“There’s a pretty big timeframe for that and this time of year we just want people, if you’re sick or around sickness, to be careful where you are at.”

Even if you got your flu shot this season, says Waddell, “It’s still a no-go”.

“Unfortunately, we don’t have a glass ball, so we can’t predict what the flu season is going to be like or even what the virus does. Viruses morph, so we make a flu shot that we think is going to work and it doesn’t always work the best,” he says.

Creating the annual immunization is “a little bit of a guessing game”, he continues.

“They look at the core virus and it has essentially a capsule around it. They try to determine what’s going to destroy that capsule,” he explains.

“What we do know with very good accuracy is that is does decrease mortality. People may still get it, but it may not be as bad.”


Waddell does not anticipate the shutdown will last much longer, but says it won’t be lifted until staff are confident flu cases are on the decline.

“Every week, the CDC as well as the Wyoming Department of Health puts out how many cases are in each county,” he says. “Unfortunately, the cases are still on the rise. We want to see that peak and come down.”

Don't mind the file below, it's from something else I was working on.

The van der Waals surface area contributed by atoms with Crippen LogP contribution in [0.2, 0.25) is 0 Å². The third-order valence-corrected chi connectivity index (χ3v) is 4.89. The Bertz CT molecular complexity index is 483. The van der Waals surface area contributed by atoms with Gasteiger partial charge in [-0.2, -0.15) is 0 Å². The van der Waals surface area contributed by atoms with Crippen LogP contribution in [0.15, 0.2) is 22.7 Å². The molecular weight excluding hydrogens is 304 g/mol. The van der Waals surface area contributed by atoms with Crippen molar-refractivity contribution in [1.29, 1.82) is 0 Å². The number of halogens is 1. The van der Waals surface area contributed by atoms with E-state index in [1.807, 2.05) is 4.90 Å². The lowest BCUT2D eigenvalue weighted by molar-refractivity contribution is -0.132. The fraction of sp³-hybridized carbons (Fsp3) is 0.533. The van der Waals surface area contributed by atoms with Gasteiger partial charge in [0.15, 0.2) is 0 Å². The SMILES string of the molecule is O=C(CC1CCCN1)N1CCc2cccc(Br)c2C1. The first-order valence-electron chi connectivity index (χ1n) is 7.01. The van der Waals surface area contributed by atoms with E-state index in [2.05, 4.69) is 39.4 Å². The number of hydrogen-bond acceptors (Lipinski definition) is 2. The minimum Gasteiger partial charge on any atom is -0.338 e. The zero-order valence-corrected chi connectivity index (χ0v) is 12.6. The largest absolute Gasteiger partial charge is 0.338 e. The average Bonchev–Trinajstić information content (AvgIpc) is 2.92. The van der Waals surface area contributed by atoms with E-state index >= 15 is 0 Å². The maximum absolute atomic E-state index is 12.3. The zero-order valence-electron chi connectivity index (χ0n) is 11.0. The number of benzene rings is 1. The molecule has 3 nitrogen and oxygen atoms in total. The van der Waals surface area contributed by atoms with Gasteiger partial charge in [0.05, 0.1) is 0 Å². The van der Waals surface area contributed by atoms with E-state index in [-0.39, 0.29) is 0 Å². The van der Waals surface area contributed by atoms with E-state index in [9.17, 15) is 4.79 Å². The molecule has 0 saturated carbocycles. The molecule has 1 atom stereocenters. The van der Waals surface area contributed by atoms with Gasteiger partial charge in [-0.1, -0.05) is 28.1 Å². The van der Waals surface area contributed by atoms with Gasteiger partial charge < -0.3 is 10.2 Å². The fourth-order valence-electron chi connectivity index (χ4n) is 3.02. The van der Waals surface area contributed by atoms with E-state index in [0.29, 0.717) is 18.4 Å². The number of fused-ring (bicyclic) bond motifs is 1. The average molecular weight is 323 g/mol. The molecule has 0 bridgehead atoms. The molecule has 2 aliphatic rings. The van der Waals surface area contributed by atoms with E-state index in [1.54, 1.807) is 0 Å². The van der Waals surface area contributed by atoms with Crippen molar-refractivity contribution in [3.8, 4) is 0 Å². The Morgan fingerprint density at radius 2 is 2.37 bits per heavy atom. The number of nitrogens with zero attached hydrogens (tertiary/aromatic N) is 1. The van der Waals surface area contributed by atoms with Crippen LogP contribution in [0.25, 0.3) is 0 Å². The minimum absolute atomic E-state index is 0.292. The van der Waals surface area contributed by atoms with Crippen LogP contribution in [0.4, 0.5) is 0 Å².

Such a late peak is unusual, he adds, though the season does vary every year. Flu season generally begins in October, peaks in January or February and then declines by April or May.

“In this part of the country, we usually see it start in December and taper off in April or May. Some of that is how far it travels, some is how well the flu vaccine works – it can be really variable, so we don’t have a timetable,” he says.

“We just want to make sure it’s on the downhill slide when we decide to lift restrictions. That way, we keep our patients and our residents, as well as our community, safe.”

Lindholm suspects the late flu season may be partly due to the weather.